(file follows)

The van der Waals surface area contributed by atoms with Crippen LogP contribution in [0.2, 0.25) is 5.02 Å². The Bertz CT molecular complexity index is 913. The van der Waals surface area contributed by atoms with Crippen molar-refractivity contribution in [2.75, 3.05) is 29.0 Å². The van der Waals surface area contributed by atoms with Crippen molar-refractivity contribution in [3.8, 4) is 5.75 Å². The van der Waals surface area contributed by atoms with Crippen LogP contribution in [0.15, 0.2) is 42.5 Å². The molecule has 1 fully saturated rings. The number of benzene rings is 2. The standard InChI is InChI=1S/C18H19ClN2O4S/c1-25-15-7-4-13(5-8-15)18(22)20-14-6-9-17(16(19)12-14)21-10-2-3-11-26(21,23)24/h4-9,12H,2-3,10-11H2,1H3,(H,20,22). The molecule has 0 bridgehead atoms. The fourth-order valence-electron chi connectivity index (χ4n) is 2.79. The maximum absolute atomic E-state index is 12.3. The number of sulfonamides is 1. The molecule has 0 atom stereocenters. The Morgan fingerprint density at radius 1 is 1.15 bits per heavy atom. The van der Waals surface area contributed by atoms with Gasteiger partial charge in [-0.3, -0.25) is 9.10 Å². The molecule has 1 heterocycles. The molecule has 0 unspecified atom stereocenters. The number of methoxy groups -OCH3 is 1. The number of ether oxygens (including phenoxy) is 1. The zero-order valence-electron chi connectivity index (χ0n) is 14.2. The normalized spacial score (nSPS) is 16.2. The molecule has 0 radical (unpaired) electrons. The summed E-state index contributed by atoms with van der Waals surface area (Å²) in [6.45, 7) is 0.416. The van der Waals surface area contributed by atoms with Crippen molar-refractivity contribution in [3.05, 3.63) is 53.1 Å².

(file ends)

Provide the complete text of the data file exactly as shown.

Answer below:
The van der Waals surface area contributed by atoms with Crippen LogP contribution in [0.2, 0.25) is 5.02 Å². The Bertz CT molecular complexity index is 913. The van der Waals surface area contributed by atoms with Crippen molar-refractivity contribution in [2.75, 3.05) is 29.0 Å². The van der Waals surface area contributed by atoms with Crippen molar-refractivity contribution in [3.8, 4) is 5.75 Å². The van der Waals surface area contributed by atoms with Crippen LogP contribution in [0.15, 0.2) is 42.5 Å². The molecule has 1 fully saturated rings. The number of benzene rings is 2. The standard InChI is InChI=1S/C18H19ClN2O4S/c1-25-15-7-4-13(5-8-15)18(22)20-14-6-9-17(16(19)12-14)21-10-2-3-11-26(21,23)24/h4-9,12H,2-3,10-11H2,1H3,(H,20,22). The molecule has 0 bridgehead atoms. The fourth-order valence-electron chi connectivity index (χ4n) is 2.79. The maximum absolute atomic E-state index is 12.3. The number of sulfonamides is 1. The molecule has 0 atom stereocenters. The Morgan fingerprint density at radius 1 is 1.15 bits per heavy atom. The van der Waals surface area contributed by atoms with Gasteiger partial charge in [-0.3, -0.25) is 9.10 Å². The molecule has 1 heterocycles. The molecule has 0 unspecified atom stereocenters. The number of methoxy groups -OCH3 is 1. The number of ether oxygens (including phenoxy) is 1. The zero-order valence-electron chi connectivity index (χ0n) is 14.2. The normalized spacial score (nSPS) is 16.2. The molecule has 0 radical (unpaired) electrons. The summed E-state index contributed by atoms with van der Waals surface area (Å²) in [6.45, 7) is 0.416. The van der Waals surface area contributed by atoms with Crippen molar-refractivity contribution in [3.05, 3.63) is 53.1 Å².